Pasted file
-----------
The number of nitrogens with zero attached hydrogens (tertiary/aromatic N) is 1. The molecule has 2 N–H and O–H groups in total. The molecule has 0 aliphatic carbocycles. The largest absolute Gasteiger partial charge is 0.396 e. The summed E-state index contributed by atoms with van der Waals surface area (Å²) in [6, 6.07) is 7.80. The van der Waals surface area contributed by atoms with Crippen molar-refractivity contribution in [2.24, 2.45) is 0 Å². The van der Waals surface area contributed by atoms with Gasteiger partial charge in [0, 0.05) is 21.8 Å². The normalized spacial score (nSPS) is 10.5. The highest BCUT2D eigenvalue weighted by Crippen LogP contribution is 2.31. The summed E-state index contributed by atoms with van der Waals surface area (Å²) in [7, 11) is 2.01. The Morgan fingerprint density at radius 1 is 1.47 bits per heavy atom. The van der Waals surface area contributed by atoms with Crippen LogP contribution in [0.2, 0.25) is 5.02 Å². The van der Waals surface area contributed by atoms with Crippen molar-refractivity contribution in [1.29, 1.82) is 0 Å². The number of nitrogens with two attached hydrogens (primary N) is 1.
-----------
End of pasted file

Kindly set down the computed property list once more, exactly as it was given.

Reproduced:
The number of nitrogens with zero attached hydrogens (tertiary/aromatic N) is 1. The molecule has 2 N–H and O–H groups in total. The molecule has 0 aliphatic carbocycles. The largest absolute Gasteiger partial charge is 0.396 e. The summed E-state index contributed by atoms with van der Waals surface area (Å²) in [6, 6.07) is 7.80. The van der Waals surface area contributed by atoms with Crippen molar-refractivity contribution in [2.24, 2.45) is 0 Å². The van der Waals surface area contributed by atoms with Gasteiger partial charge in [0, 0.05) is 21.8 Å². The normalized spacial score (nSPS) is 10.5. The highest BCUT2D eigenvalue weighted by Crippen LogP contribution is 2.31. The summed E-state index contributed by atoms with van der Waals surface area (Å²) in [7, 11) is 2.01. The Morgan fingerprint density at radius 1 is 1.47 bits per heavy atom. The van der Waals surface area contributed by atoms with Crippen LogP contribution in [0.2, 0.25) is 5.02 Å². The van der Waals surface area contributed by atoms with Crippen molar-refractivity contribution in [1.29, 1.82) is 0 Å². The number of nitrogens with two attached hydrogens (primary N) is 1.